Movie review: It's not explosive, but 'Pompeii' is kind of fun

THE MIAMI HERALDFebruary 21, 2014 

1231429 - Pompeii

Mt. Vesuvius explodes in the disaster flick “Pompeii.” Make sure to see it in 3-D.

  • POMPEII ••

    Rated: PG-13 for intense battle sequences, disaster-related action and brief sexual content . Starring: Kit Harington, Emily Browning, Kiefer Sutherland, Jared Harris, Adewale Akinnuoye-Agbaje. Director: Paul W.S. Anderson. Running time: 105 minutes. Theaters: In 2D and 3D at Edwards 22 and Edwards 9, Edwards 14 and Edwards 12, Majestic 18 and Village Cinema.

"Pompeii" is half sword-and-sandal epic, half disaster movie and all guilty pleasure. Director Paul W.S. Anderson, taking a break from cranking out "Resident Evil" movies, has a strong command of CGI technology and 3-D effects, and the movie is so grand in scale that you can't help surrender to the spectacle.

In his first starring role since becoming famous as Jon Snow on "Game of Thrones," Kit Harington proves he's much better as an ensemble player than as a leading man.

As Milo, a slave-turned-gladiator who saw his family butchered before his eyes when he was young, Harington is supposed to emanate inner turmoil, but he comes across as a really quiet dude who's good with a sword.

The first half of the movie is strongly reminiscent of Russell Crowe's "Gladiator," as Milo and fellow slave-fighter Atticus (Adewale Akinnuoye-Agbaje) grow from mortal enemies into unlikely allies, plotting to take down the sneering Roman senator Corvus (Kiefer Sutherland, in a so-bad-it's-good performance).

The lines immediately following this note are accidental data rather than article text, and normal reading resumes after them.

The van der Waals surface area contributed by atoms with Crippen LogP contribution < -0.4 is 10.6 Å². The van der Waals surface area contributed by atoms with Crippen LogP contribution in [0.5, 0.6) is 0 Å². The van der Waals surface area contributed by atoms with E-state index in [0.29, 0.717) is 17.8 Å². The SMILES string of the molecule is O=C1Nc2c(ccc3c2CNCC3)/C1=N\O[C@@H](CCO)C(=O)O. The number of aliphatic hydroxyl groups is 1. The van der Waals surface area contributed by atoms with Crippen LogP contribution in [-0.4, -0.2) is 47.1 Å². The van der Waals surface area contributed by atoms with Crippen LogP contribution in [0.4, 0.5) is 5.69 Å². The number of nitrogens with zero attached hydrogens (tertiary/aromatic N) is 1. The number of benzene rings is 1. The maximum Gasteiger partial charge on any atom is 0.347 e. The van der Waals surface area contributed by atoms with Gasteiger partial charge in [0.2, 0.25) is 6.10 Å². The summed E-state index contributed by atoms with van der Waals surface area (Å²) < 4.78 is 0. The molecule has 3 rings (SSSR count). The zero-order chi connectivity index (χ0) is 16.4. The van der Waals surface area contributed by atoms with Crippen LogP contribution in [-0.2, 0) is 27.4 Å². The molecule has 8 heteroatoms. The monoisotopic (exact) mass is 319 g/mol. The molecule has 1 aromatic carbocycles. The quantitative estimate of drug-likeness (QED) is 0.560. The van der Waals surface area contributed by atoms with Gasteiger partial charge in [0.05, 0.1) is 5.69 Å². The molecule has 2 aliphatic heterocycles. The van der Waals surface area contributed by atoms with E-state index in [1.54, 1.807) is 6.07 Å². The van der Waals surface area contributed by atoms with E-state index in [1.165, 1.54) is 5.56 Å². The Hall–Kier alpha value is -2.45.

Milo also makes cow eyes from the arena floor at the beautiful Cassia (Emily Browning), who shares his attraction but has already been promised by her parents to marry Corvus.

"Pompeii" delves just enough into history to give you a sense of how politics worked in the era (Jared Harris plays a Pompeii entrepreneur who has great plans for the city), and the battle scenes are well-staged and exciting, if noticeably bloodless (the PG-13 rating must be observed). Then that pesky Mount Vesuvius starts belching, a tsunami plows into the region and an earthquake splits the ground, all at the same time (talk about worst day ever).

From here, "Pompeii" becomes a Roland Emmerich picture, perhaps a little more refined in sensibility and ambition but still silly enough to have characters running toward flowing lava.

The dialogue is often pleasantly leaden ("I've never seen you look at any man the way you looked at that slave!" one of Cassia's friends says), but the sound effects are cool, and the 3-D is spectacular, with glowing ashes that seem to float off the screen and onto your lap.

"Pompeii" is nowhere near good, but it's quick and to the point and, although obviously aimed at teens, just fun enough to keep grown-ups entertained, if not always in the ways the filmmakers intended.

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